What did you think of the tea? Which kind did you like best? I have wondered whether it reached you safe-let me know what there was to pay on it as I could only clear it here to London; and Letty sent you a woolen (sic) cap and cuffs. Have you received them?

I am thinking of bringing Jamie home with me, but have not yet mentioned it to him-it will be quite time enough when he comes home to mention it-as he would not do much for the next two months if he was aware of it.

I have sent you a College Report three weeks ago also one to Aunt Agnes. I think she must be angry with me or I would have heard from her before now.

Did you get the letter I sent for George Paterson, he has never replied to it.

And now dear Mother, I hope to hear from you soon as the last I heard from you was in June last.

Letty joins me in love, not forgetting the children

Your affectionate Son

J. Johnston

Just before the children went to bed they were asking what will grandma be doing now? They are at it every day what they are going to do when we get home.

1st December 1875

1st December 1875

My dear Mother,

I received your letter of the 26th Oct two days ago and we were all glad to hear you were keeping well and strong.

You have quite mistaken me about the tea, I sent you some samples to know which kind you liked best so that I might know which kind to bring. I intend to bring some with me as I know it is purer than what you can buy in England (sic), even if cheaper, where it is adulterated so much. I get it from the Tea plantation where it is grown and prepared, they are only about 150 miles from where we live. The kind we generally use ourselves is the green bush, and if you don’t like it so strong it is very good to mix with another kind as it has a good flavour.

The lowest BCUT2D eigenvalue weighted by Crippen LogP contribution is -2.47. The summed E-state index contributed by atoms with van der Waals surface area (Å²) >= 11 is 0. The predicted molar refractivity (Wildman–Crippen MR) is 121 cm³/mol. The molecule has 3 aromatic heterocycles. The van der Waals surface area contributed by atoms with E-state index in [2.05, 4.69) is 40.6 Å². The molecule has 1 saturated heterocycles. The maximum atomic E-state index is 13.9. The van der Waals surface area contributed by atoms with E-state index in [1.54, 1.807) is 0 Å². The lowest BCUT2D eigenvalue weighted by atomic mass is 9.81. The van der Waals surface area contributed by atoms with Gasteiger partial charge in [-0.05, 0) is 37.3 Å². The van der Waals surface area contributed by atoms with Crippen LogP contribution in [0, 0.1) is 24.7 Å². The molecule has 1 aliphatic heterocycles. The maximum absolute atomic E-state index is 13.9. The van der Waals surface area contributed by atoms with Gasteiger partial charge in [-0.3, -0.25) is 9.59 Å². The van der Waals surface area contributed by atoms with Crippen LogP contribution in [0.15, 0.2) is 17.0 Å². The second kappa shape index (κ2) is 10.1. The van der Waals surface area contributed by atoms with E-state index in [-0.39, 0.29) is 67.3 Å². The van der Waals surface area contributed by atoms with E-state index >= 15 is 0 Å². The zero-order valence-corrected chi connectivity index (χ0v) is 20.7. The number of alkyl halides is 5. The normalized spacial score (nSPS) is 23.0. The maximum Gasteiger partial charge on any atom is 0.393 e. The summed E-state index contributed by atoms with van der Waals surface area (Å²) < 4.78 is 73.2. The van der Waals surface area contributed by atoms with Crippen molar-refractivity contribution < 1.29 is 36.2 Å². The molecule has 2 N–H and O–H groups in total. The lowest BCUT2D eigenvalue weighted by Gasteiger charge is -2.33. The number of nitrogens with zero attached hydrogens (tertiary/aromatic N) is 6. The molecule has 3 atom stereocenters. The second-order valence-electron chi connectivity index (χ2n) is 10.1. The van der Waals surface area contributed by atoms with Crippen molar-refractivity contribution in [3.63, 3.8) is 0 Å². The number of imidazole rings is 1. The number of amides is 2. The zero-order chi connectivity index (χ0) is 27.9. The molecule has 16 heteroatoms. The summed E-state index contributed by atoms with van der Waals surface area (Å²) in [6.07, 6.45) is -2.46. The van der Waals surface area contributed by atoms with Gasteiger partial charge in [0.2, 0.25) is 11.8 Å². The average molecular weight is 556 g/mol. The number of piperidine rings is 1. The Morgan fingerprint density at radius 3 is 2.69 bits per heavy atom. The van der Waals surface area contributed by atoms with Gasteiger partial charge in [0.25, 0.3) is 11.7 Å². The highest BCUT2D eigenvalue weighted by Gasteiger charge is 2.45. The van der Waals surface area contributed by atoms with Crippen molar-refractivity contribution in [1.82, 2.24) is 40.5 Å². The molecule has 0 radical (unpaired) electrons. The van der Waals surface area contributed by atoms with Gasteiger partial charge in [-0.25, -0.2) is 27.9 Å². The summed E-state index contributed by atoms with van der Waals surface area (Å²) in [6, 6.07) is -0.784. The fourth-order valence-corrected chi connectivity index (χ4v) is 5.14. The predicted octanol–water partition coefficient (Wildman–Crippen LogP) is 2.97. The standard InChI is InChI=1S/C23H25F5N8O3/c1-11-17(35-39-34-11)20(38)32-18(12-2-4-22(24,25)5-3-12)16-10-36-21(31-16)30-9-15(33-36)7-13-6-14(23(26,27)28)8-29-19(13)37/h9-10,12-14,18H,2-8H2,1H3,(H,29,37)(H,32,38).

I cannot understand why you did not get the letter I sent to George (Editor’s Note: George Paterson). When I sent it – I could not lay my hands on his letter so that I did not know his address, so I sent it to you asking you to give it to him, however I will write to him again.

Jamie came home from School on Sunday last, he is taller than me. I was once thinking of bringing him home with me, but I find I cannot afford it and it would interfere with his studies and he must stick to them as close as he can now, for he is of an age now to look forward to his entering the College.

You cannot teach them a trade here so that all that you can do is to give a good education to fit them for some post under Government.

I will not get my Medical Certificate till the end of this month and then it has to go for the sanction and orders of Government. About a month ago I got a letter from the Commander in Chief’s Office stating that a passage for myself and family had been alloted (sic) to me in the Troopship that leaves Bombay on the 23rd March 1876, which is the” Crocodile” but I see by the paper you sent me that she has broke her engines at Portsmouth so that I may come in the “Jumna” who I see is to take her place; however it matters little as they are all alike. I believe the accommodation I am allowed is very good, I have nothing to do with anybody on board.